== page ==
Larry and Sharon Corsini began their 54-year love affair in 1962 at a movie theater in Idaho Falls, Idaho. Sharon was selling tickets when the handsome Larry, a Massachusetts transplant, caught her eye and her heart. They were married that same year.
In the five decades since, through the colorful chaos of three children, 10 grandchildren and five great-grandchildren, Larry and Sharon lived the way they’d always promised.
In the crisp darkness of Dec. 13, sometime between 2 a.m. and 3 a.m., Sharon, 74, fell out of bed. She’d been battling several chronic issues and just three days prior was in the emergency room fighting kidney failure. But after regaining some strength and receiving a blood transfusion, she returned home with her husband.
Though no one is certain what happened next, it’s likely that Larry, 76, woke up when his wife fell and came to help. But in the process of getting from his side of the bed to hers, Larry fell into the nightstand, gashed his head and suffered a massive heart attack.
Hours later, EMTs found the couple side by side on their bedroom floor, Larry’s hand resting tenderly on his sweetheart’s shoulder.
Both were gone.
So while the world might be surprised, their family considers last week’s news to be heartbreaking, but hopeful. Tragic, but timely. Perfectly unlikely, but somehow just perfect.
Their youngest child, named for his father Larry, posted the news on social media and my heart sank. I’ve known the younger Larry since our freshman year at BYU, and we’d stayed in touch as best we could. During a phone call after the funeral, I asked my friend how he was doing, how he’d heard the news and what he thought of their unusual goodbye.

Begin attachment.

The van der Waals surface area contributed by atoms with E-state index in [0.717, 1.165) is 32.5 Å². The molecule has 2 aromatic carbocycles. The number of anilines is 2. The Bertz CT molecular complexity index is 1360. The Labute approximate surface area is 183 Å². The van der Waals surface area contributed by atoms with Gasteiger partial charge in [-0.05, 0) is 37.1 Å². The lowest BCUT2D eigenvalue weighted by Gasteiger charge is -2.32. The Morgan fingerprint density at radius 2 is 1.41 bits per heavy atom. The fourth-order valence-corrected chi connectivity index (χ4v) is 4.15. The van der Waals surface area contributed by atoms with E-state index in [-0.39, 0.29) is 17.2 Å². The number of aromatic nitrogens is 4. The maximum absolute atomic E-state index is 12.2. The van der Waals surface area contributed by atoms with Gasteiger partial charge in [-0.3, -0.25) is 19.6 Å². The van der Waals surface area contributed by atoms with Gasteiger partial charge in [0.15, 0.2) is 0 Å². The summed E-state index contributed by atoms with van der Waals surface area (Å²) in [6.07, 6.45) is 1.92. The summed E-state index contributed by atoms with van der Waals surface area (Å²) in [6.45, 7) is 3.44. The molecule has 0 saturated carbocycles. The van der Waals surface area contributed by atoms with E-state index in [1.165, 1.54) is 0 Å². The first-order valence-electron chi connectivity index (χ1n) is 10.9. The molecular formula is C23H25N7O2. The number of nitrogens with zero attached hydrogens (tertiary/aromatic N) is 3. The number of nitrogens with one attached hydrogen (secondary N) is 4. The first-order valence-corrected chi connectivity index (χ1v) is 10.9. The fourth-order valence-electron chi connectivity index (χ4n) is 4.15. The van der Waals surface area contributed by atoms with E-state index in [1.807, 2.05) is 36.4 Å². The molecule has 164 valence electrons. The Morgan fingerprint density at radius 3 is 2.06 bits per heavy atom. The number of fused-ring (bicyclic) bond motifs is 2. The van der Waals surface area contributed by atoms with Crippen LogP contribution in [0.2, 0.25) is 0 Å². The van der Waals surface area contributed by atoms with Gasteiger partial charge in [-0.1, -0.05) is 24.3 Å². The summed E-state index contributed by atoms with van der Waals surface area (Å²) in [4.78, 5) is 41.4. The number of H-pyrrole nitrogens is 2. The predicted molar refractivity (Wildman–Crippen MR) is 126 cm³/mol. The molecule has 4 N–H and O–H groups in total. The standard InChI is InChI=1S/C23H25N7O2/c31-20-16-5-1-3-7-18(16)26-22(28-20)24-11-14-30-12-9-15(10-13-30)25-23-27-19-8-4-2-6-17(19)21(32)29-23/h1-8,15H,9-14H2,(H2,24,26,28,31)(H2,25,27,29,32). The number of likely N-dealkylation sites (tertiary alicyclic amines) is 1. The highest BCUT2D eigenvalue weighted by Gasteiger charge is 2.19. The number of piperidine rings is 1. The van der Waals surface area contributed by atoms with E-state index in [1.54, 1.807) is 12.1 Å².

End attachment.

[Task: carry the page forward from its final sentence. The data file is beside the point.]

“I’m doing all right,” he said with a trademark laugh I remember well from our dorm’s late-night runs to Taco Bell. “I’m still piecing it all together.”
Larry explained that although their curiosity is real, they’ll never know in this life who went first.
“It’s not important right now,” he said. “I mean, we know dad had a heart attack, and we know neither wanted to go alone. They did everything together.”
When no one answered the door for a visiting niece later that day, calls were made to 911 and the discovery was made. Larry soon got a call from his sister that began with sounds of sobbing and exploded into a phrase he’ll never forget. “We’ve lost them both!”
“I was shocked,” he said. “But then I thought, of course, they went this way. No more suffering and, I mean, they died right next to each other. They were always together in everything they did. They were together in this life for 54 years and now together in passing. They supported each other every step of the way — even to the end.”
Larry also spoke of his gratitude at having no regrets. Though he lived hundreds of miles away, he visited often to cook meals, take them shopping and log priceless time in their living room.
Always a silver-lining thinker, Larry said the passing and double funeral brought together his entire family for the first time in 11 years.
“It’s been nice,” he said. “My sisters and I talked about how important it is to live each day and not take life for granted. To be in touch with parents. To make phone calls. To visit.”
He added tender memories of his father becoming the man of the house at age 10 and beginning to work and drive at 11. “He’s been taking care of people his entire life. It makes sense he was taking care of mom at the end.”
When asked what he would want a global audience to learn about his family’s remarkable experience, he gave a quick nod to service.
“My parents were all about service,” Larry said. “They were quiet, but they loved people by serving people. And they did it all together. We should all do that.”
My grieving friend is right. We should all do that. And we should do it the Corsini way.
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